Female: I’ll pass on the lollipop. Thank you for the offer. However, I’ll pass on the lollipop. My question is this referencing to small class sizes. Can you talk a little bit about that, please, particularly in the younger grades for the year seven kids onwards.
Ann Rebgetz: At the moment, we pretty small class sizes because of trying to give lots of support to our students. So, in the younger grades, at the moment, in year seven, there’s only about 17 to 20 in the class. So, we will be trying to keep that in those earlier grades. And so in terms of that context that’s where they are now. They’re about 20, I think, in year eight. In the class, there’s about 20 in year nine. So maybe a bit more 24 as you get in … It depends on the subjects because once we get into senior school, there’s some really small really class. Where’s Ms Dolejs? How many in your Lego studies?
Ms Dolejs: 12.
Ann Rebgetz: 12? We run that range of subjects. We run more subjects here. Peter Chapman, who is the regional director of Edmund Rice Education Australia he was the principal at Gregory Terrace. Some of you might know Peter. He said to me and he said, “You know, St. James offers many more subjects than Gregory Terrace.” So, we are offering … We’re really are offering an incredible range of subjects for the size of the school. But, we do have more students in year 11 and 12, and they’re able to do that.
We have 15 international students at the college from China, and a lot of career … And that actually adds to what we can offer, and also they’re pretty aspirational as well in terms of if you’ve got to come out from China, and study in Australia you want to be here, and then you often are wanting to going into particularly in science and mathematics. Other questions?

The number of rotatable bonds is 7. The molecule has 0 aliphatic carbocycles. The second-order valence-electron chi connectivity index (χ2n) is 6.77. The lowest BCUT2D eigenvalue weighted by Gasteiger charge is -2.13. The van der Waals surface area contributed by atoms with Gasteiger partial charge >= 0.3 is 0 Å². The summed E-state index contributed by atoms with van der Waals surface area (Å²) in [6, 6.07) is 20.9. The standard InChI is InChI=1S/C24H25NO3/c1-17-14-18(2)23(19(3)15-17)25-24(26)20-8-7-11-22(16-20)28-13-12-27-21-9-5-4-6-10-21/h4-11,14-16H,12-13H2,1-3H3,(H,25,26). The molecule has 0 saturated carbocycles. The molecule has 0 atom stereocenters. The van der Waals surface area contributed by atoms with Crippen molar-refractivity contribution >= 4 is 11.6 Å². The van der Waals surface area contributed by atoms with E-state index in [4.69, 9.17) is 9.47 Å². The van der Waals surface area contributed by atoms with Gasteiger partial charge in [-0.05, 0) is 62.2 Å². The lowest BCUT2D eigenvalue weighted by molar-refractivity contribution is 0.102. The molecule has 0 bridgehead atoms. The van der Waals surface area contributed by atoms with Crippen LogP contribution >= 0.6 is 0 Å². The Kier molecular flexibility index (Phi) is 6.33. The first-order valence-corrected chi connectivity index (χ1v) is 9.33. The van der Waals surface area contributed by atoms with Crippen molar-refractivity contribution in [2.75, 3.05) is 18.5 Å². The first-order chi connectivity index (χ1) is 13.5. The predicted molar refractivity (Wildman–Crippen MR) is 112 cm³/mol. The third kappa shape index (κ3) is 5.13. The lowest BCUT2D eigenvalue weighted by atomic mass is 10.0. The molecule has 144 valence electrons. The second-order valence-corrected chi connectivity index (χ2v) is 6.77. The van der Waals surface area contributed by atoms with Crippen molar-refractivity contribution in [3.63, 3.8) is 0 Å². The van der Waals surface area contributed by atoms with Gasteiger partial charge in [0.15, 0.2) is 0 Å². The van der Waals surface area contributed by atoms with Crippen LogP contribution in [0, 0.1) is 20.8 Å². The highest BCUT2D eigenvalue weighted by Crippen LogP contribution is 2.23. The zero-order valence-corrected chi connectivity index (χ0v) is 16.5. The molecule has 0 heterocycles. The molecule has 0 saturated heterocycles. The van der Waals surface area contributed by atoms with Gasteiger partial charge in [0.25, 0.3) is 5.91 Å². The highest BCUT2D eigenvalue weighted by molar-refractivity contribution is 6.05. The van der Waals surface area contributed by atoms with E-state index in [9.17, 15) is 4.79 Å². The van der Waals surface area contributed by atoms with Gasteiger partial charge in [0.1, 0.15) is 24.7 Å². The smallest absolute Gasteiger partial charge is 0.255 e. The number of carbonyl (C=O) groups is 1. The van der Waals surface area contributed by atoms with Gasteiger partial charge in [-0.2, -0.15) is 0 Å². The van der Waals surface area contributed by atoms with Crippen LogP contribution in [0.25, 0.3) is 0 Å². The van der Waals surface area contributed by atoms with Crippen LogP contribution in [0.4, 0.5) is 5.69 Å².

Male: Two questions. How many students go to the school?
Ann Rebgetz: At the moment, there’s about 420 students.
Male: Do you have a good debate team?
Ann Rebgetz: We sure do. We have a top debate team. They’ve beat All Hallows last week. I think you deserve at least two lollipops.
Male: Thank you.
Ann Rebgetz: Debating is a bit of a passion of mine. I think I’ve been a debating coach and adjudicator for something like 25 years. So I strongly believe in debating. Very important skill.
Male: When do you do science competitions?
Ann Rebgetz: When do we do science competitions? I think we do science competitions all through, because science itself you can sit for those, the testing competitions, but there’s also competitions that are fun competitions that you can enter as well. We’re always on the look out for whatever is going on. The World Science Festival is coming up too. We’ve been encouraging students to take part, plus science is so integrated.
We talked about the engineering, the car that the students will make the engine, and then raise that car out in a ring bar. That’s science, isn’t it? To be able to build a car, the engine of a car.
Male: Heads on science.
Ann Rebgetz: Yes. Heads on science. That’s physics.
Ann Rebgetz: Any other questions?
Female: Yes. Is there enough places given the popularity of the school? How many kids turned away, or unable to be offered a spot in the school?